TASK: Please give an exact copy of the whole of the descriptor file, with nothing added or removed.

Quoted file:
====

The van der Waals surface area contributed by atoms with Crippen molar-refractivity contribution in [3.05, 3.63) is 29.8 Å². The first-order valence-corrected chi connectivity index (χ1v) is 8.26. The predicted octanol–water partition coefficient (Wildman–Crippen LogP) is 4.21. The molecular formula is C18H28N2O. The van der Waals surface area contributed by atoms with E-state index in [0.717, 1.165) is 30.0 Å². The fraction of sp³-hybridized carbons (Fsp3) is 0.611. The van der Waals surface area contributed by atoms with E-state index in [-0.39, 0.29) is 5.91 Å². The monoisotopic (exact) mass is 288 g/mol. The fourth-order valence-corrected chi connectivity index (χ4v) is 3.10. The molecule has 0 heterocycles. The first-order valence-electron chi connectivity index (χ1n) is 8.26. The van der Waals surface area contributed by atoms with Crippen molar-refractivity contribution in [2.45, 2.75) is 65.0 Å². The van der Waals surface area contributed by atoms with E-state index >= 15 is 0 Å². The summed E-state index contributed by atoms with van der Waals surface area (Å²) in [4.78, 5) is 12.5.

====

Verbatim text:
The van der Waals surface area contributed by atoms with Crippen molar-refractivity contribution in [3.05, 3.63) is 29.8 Å². The first-order valence-corrected chi connectivity index (χ1v) is 8.26. The predicted octanol–water partition coefficient (Wildman–Crippen LogP) is 4.21. The molecular formula is C18H28N2O. The van der Waals surface area contributed by atoms with E-state index in [0.717, 1.165) is 30.0 Å². The fraction of sp³-hybridized carbons (Fsp3) is 0.611. The van der Waals surface area contributed by atoms with E-state index in [-0.39, 0.29) is 5.91 Å². The monoisotopic (exact) mass is 288 g/mol. The fourth-order valence-corrected chi connectivity index (χ4v) is 3.10. The molecule has 0 heterocycles. The first-order valence-electron chi connectivity index (χ1n) is 8.26. The van der Waals surface area contributed by atoms with Crippen molar-refractivity contribution in [2.45, 2.75) is 65.0 Å². The van der Waals surface area contributed by atoms with E-state index >= 15 is 0 Å². The summed E-state index contributed by atoms with van der Waals surface area (Å²) in [4.78, 5) is 12.5.